• Based on Locations: Is location important to your business? Maybe you’re a law office that has multiple locations across New England or perhaps you sell development courses in major cities ranging from London to Tokyo. If location targeting is important then structure based on this. For example, create a London campaign to sell your development course to only those in a particular radius of the city.

adwords account structure images of an airplane

Of course, there are many other tactics to structuring your account, but it’s all about taking the time to come up with a rational structure that will be easy to manage, track, and optimize to get the best results over time. So take the time to ponder various structuring techniques, and decide on the one that works best for your business. Once you’ve decided I’d recommend actually mapping out the structure on a piece of paper or in an Excel doc to get a full visual of the campaigns and ad groups you’ll be creating.

#2: Conduct Keyword Research

So you’ve drawn out a beautiful account structure with campaign themes and ad group topics. Now it’s time to fill up those ad groups with keywords, but how does one choose which keywords to use? Perhaps, just randomly selecting keywords that sound related? Hmm, not quite the approach I would take. You need to do some thorough keyword research to ensure you’re choosing keywords that aren’t too competitive or that have low quality scores or search volume.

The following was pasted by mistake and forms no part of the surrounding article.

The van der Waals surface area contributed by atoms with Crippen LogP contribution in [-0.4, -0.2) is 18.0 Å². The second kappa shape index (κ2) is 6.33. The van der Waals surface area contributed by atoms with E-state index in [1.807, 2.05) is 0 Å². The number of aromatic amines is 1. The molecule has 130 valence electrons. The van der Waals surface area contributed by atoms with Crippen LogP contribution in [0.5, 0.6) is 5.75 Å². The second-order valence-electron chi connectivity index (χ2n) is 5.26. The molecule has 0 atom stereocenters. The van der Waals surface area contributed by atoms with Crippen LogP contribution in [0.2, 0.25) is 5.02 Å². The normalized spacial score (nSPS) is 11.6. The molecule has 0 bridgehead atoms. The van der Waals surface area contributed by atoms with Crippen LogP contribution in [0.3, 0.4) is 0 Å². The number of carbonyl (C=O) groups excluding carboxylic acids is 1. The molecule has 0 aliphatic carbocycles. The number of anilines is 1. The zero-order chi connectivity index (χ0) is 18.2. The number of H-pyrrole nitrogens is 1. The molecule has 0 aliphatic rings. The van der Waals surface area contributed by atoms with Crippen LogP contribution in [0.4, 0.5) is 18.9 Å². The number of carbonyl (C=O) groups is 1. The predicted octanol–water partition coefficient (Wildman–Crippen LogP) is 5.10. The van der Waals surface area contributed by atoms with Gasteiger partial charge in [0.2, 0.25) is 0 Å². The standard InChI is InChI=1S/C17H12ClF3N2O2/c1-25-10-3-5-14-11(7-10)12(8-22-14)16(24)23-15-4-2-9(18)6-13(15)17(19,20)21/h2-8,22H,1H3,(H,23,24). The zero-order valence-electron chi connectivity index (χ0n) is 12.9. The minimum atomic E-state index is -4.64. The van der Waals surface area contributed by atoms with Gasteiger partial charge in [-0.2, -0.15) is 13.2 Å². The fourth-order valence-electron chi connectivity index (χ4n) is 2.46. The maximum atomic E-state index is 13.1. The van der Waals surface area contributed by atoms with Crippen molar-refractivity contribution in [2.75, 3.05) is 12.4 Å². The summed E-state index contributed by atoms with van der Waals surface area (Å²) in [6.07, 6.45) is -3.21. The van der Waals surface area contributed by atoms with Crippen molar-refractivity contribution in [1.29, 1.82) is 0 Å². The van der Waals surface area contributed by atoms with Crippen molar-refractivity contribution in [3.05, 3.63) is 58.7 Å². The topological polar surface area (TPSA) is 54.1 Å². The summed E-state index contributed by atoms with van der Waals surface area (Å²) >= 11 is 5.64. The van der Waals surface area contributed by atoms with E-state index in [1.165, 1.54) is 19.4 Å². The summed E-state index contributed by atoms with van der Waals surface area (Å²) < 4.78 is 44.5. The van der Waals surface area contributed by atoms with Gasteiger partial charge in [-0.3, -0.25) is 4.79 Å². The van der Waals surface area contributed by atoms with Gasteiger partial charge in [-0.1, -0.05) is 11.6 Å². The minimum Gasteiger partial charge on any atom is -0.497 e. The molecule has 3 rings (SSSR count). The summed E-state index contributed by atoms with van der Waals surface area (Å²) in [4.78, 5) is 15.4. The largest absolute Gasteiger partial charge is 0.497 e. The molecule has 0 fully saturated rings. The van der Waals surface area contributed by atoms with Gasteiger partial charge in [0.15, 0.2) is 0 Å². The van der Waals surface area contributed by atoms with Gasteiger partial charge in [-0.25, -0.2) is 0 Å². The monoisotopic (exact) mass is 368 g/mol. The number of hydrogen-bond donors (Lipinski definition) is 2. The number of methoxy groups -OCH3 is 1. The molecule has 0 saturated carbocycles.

Start by going through each ad group and keeping an organized list in an Excel document. Then use either Google’s Keyword Planner or WordStream’s Keyword Tool to find relevant keywords for each ad group. Be sure to keep in mind that it’s best to start small with the number of keywords you use per ad group (10-20 max). But, why? Isn’t it best to bid on more keywords to get better results? Picture a party that was way too crowded; the food was eaten up before you could get any, you could barely move without breathing all over your neighbor, and others likely stepped on your feet not even realizing you were there. Google reacts the same way when too many keywords are in an ad group – the party is simply too crowded and the chances of getting traffic and results out of each keyword are slim to none. You’re also going to want to use a variety of match types, bidding higher the more restrictive you go with each match type.

This article was syndicated from Business 2 Community: 6 Steps to Building a Brilliant Paid Search Account Structure